Life Drawing Workshop 1

The first of four life drawing workshops took place on Saturday morning 8th November. We used A1 paper throughout and a mixture of media. The model was lit by both a spotlight and a halogen lamp. This added drama to what would have been a very even fluorescent light.

The first drawings done were quick 5 minute ones done in charcoal. The first of the two drawings I asked people to wipe out with a piece of kitchen towel. This does not completely remove the drawing but leaves a trace of something on the paper. This is useful as a warm up as it makes you less precious about what you  have done, gives a less stark background to the subsequent drawing, adds a ‘history’ and saves on paper!

Here are the charcoal sketches. Remember these are 5 minute drawings.

This exercise is also good to enable the drawer to see the whole pose rather than as a series of sections eg head, arm, leg. This way you are pressed to see the figure as an entirety.

After this we again did short poses but used felt or ink pens. This makes you look differently again at the figure. Instead of form you are looking at outline and contour.  The brief on this was to allow your line to express what you see in as many directions as you can (allow the line to meander).

Here are the contour sketches

These proved to be very expressive and free which I was very pleased with. I was also bringing in the idea of adding context to the figure drawings. As you see on the one above Jon has included the corner of a bench and a table.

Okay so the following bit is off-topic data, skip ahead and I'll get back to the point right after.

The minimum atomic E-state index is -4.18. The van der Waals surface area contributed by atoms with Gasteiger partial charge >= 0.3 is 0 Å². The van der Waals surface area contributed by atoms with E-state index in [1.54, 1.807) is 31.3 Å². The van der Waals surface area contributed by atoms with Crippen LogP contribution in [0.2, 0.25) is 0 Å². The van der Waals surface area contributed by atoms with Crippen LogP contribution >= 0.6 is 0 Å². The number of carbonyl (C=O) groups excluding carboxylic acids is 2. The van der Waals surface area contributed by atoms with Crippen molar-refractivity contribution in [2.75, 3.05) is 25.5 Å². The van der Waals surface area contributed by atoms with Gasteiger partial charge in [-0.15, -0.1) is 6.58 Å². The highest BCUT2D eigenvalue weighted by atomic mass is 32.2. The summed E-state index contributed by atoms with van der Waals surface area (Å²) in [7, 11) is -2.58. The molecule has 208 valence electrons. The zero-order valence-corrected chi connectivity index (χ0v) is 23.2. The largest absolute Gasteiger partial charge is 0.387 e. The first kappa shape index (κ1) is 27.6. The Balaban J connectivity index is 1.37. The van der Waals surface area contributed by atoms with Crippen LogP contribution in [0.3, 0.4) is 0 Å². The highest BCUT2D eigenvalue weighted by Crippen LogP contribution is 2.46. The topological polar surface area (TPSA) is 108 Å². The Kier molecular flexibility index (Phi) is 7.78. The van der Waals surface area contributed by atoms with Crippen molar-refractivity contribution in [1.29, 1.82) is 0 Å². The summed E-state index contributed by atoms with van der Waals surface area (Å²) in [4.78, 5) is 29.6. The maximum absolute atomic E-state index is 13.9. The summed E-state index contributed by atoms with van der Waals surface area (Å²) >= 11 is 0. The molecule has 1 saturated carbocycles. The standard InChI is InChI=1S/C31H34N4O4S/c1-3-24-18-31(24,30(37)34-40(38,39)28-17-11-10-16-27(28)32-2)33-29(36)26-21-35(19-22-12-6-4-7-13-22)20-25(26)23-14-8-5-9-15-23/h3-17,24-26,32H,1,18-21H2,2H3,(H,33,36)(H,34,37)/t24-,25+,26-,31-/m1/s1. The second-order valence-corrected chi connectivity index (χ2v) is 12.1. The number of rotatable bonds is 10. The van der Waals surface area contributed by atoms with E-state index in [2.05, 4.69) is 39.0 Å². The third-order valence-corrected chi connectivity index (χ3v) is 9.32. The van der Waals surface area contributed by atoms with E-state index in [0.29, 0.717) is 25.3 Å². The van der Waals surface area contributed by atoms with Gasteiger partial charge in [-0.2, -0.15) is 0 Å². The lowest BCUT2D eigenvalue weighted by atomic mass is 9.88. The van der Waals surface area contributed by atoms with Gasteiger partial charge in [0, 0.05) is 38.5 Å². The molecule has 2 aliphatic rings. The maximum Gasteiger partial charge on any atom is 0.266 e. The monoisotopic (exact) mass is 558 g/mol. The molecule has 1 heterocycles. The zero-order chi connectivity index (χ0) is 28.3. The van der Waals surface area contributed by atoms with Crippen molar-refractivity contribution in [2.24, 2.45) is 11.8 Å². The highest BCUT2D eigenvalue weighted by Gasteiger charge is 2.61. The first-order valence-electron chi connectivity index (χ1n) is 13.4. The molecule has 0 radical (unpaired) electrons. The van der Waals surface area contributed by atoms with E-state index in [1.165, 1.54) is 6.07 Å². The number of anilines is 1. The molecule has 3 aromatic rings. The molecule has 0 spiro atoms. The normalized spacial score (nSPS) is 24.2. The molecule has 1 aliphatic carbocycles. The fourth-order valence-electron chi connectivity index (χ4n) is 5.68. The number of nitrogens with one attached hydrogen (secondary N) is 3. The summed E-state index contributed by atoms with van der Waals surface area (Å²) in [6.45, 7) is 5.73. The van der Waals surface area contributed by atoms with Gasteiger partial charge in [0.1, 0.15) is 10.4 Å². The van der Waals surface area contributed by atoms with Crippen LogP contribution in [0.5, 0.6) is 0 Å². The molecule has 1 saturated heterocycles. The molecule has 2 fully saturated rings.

The model was holding a pole which assists with this concept and also adds interest to the poses.

Before a tea break we did a 25 minute drawing using whatever media preferred from the previous exercises. Here are the results of that.

Seated poses are very difficult to master so I was very pleased with these results.

After the break we had around 50 minutes left , which is a good time to achieve more depth in a drawing. To help build the illusion of form into the work we used a grey paper and charcoal and chalk. The paper gives you the mid-tones and you can pick out more extreme tones in black and white.

Here are the results of the long pose.

The model was reclining whilst reading a book. This device helps with the idea of context which students followed admirably.  It also adds a human touch to a pose which is often forgotten in figure drawing.

Altogether the people who attended the workshop did very well indeed and should be greatly encouraged by the results. It is an extremely hard discipline and easy to fall flat on your face.

The last one on the list done by Ruth was exceptional to say she had never done life drawing previously. The attention to detail as well as the overall is very strong and has created a real feeling of the model and the pose.

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